In an on-again, off-again relationship that never reached the altar, the breakup is becoming sour.
Within hours of Elon Musk’s formal notification that he would not purchase Twitter for $44 billion after all, the firm stated it would not take the news lightly.
“We are committed to closing the transaction on the price and terms agreed upon with Mr. Musk and plan to pursue legal action to enforce the merger agreement,” the company said in a one-paragraph statement.
The Twitter Board is committed to closing the transaction on the price and terms agreed upon with Mr. Musk and plans to pursue legal action to enforce the merger agreement. We are confident we will prevail in the Delaware Court of Chancery.
— Bret Taylor (@btaylor) July 8, 2022
The New York Times said that Twitter need the transaction to proceed.
“The stakes are high. The most valuable part of Twitter right now is its acquisition agreement with Mr. Musk. Its shares are down about 24 percent since April, and trade well below the price agreed with Mr. Musk. Twitter’s stock fell 4 percent in premarket trading on Friday,” the Times noted.
“To accept less than the price it originally negotiated with Mr. Musk could expose Twitter to shareholder lawsuits. So while litigation could be costly, losing the deal may be even worse.”
According to USA Today, Daniel Ives, senior stock research analyst at Wedbush Securities, reiterated this reasoning.
“This is a disaster scenario for Twitter and its Board as now the company will battle Musk in an elongated court battle to recoup the deal and/or the breakup fee of $1 billion at a minimum,” he added.
Musk stated that Twitter does not act in good faith, especially in regards to the problem of phony accounts. Twitter has estimated that roughly 5 percent of its users are fraudulent, spam, and bot accounts. Musk believes the true number is far more.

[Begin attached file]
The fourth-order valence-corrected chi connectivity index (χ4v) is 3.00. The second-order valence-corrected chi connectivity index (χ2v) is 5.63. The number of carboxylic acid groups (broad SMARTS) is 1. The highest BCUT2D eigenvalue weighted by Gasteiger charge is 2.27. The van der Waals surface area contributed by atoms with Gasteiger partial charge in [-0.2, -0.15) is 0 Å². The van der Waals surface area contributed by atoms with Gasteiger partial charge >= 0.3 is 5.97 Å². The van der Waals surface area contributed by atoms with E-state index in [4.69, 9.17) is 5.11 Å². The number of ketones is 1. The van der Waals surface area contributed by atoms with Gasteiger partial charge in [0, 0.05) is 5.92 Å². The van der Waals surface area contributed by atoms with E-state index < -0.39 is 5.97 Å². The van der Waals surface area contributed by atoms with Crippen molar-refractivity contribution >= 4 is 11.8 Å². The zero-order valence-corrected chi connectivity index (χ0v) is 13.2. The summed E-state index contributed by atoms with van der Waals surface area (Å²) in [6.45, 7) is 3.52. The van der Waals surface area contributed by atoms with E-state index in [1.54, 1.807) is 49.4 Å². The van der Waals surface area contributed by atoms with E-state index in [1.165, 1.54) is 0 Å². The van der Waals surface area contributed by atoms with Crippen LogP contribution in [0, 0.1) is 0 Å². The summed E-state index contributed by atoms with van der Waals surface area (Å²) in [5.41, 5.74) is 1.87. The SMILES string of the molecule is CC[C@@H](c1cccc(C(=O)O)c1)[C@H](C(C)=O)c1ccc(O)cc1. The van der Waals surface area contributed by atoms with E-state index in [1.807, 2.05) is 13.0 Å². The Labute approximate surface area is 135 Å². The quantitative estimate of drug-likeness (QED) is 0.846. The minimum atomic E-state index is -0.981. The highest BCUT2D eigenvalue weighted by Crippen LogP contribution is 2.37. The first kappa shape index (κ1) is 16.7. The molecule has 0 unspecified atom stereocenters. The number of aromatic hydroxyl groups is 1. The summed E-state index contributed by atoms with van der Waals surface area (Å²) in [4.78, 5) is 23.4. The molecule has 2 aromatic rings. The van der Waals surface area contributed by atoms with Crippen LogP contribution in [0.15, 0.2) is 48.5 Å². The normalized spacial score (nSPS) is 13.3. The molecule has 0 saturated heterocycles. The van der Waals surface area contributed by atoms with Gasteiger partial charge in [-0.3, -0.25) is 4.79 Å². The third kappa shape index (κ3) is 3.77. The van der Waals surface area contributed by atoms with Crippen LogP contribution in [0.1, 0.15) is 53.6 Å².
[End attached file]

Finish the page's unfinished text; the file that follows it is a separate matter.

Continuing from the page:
Musk stated in his letter to the Securities and Exchange Commission that the offer was dead because Twitter did not provide him with all the information necessary to evaluate the company’s financial health. The issue of bogus accounts was at the forefront of Musk’s complaints.
More on this story via The Western Journal:
“Mr. Musk is terminating the Merger Agreement because Twitter is in material breach of multiple provisions of that Agreement, appears to have made false and misleading representations upon which Mr. Musk relied when entering into the Merger Agreement, and is likely to suffer a Company Material Adverse Effect,” the letter said.
“While … the Merger Agreement requires Twitter to provide Mr. Musk and his advisors all data and information that Mr. Musk requests ‘for any reasonable business purpose related to the consummation of the transaction,’ Twitter has not complied with its contractual obligations.”
According to the letter, Twitter failed to provide information related to the company’s process for auditing spam and fake accounts as well as material regarding Twitter’s financial condition.
“Preliminary analysis by Mr. Musk’s advisors of the information provided by Twitter to date causes Mr. Musk to strongly believe that the proportion of false and spam accounts included in the reported [monetizable daily active users] count is wildly higher than 5%,” the letter said.